Updated on 09/15/2011 12:29PM

Martinez wins, wins, wins


ARLINGTON HEIGHTS, Ill. - There in the national trainer standings through June 24, right above a guy named Bill Mott, is Ralph Martinez, 24, who trains at tiny Fairmount Park and has already amassed 69 wins this season. Martinez leads the Fairmount standings by 23 winners and has plundered Chicago purses all year, often driving his own stock the four-plus hours between Collinsville, Ill., and Chicago.

At Sportsman's Park this spring, Martinez did so well - winning nine races from 27 starters - that the lone owner for whom he trains, Lou O'Brien, won the owner's title.

Martinez is a second-generation trainer, and his father, Ralph, still plays an active role in the business. "My dad's taught me everything I could dream of," Martinez said from Fairmount on Monday. "He's a damn genius." The elder Martinez came to the U.S. from Cuba "with one of the Barrera brothers," Martinez said, and ended up working for the Hall of Fame trainer Laz Barrera.

After Martinez's younger sister died in a car accident a couple years ago, his father began scaling back his involvement with the business, leaving more and more responsibility to his son. "I started working for dad as long ago as I can remember," Martinez said. "I had a playpen at the barn."

Martinez's father has known O'Brien for about 20 years, and Martinez loves training for a single committed owner who is patient and understands the demands of the game. "We have a farm three miles away. If a horse needs some time, we can send them there for a month."

Time and patience have helped Martinez make good on many recent claims, which form the backbone of his operation. "We've been really fortunate claiming horses in Chicago," Martinez said. Martinez likes to claim a Chicago horse with allowance conditions, win those conditions at Fairmount, and then send the horse into starter-allowance company. Some of his starter horses have become so dominant in southern Illinois, Martinez said, that they can't run at Fairmount any longer because rival trainers won't send out horses to face them.

Martinez plans to ship several starter-allowance types to Arlington during the summer and will run extensively at Ellis Park in Kentucky. He also has a couple horses for the Claiming Crown at Canterbury Park.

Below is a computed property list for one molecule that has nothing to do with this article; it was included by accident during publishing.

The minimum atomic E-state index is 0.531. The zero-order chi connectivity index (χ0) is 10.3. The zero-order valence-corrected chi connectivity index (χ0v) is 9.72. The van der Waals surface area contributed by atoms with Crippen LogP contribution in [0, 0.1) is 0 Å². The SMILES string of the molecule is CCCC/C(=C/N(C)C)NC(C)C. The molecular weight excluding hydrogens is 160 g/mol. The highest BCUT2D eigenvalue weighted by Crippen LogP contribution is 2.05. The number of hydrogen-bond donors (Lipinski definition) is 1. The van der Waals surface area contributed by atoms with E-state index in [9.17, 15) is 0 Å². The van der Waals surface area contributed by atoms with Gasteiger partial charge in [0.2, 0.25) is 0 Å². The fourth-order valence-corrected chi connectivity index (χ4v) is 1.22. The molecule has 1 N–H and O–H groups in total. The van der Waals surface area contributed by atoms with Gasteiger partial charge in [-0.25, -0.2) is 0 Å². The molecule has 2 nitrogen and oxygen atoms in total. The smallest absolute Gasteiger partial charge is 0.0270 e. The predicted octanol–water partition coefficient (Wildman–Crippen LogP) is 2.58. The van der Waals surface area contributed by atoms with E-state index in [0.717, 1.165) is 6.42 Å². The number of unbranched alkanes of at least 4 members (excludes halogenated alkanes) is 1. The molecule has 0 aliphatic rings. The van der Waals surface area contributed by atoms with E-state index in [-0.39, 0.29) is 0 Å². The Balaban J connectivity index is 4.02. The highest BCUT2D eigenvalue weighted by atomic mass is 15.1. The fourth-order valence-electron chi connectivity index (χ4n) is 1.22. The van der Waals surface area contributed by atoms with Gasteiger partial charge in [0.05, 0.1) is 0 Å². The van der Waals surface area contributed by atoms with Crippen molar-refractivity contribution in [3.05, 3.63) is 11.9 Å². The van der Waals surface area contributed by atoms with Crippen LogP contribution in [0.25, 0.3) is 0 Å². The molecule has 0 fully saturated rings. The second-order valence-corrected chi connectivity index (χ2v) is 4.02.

How long Fairmount can hold him? "Of course, you think about getting bigger," Martinez said. But, he added, "I don't know about Chicago. There's been plenty of people that asked me to take horses up there. As long as dad's here, though, I'm going to stick with Fairmount. The better horses we have we can always ship."

Even if Martinez has to drive them himself.

Turf comes alive

Arlington's turf stakes season gets under way in earnest this weekend with a pair of graded races, the Arlington Classic on Saturday and the Stars and Stripes on Sunday.

The $200,000 Classic, a Grade 2 run at nine furlongs, is restricted to 3-year-olds and is the first leg of the Mid-America Triple, a three-race turf series that culminates in the Grade 1 Secretariat on Arlington Million Day. Early this week, the field for the Classic still was taking shape, but was likely to include Strategic Partner, Baptize, Fan Club's Mister, Rahy's Secret, and Cherokee Kim. Racing officials here expected to attract a field of seven or eight when the race is drawn Thursday.

The likely favorite, Strategic Partner, is based at Churchill for trainer Mark Hennig, and won the Crown Royal American Turf on Kentucky Derby Day and finished second, beaten a neck, in Churchill's Jefferson Cup in his last start. The Bill Mottt-trained Baptize lost by a nose to Strategic Partner in the Crown Royal, then was well beaten as the favorite on a soft turf course in the Diamond USA Stakes at Lone Star.

Fan Club's Mister and Rahy's Secret, both locally based, finished one-two in the $100,000 Canterbury Breeders' Cup Derby early this month.

A field of about eight, headed by defending champion Williams News, is expected for the Grade 3 Stars and Stripes, a 12-furlong race.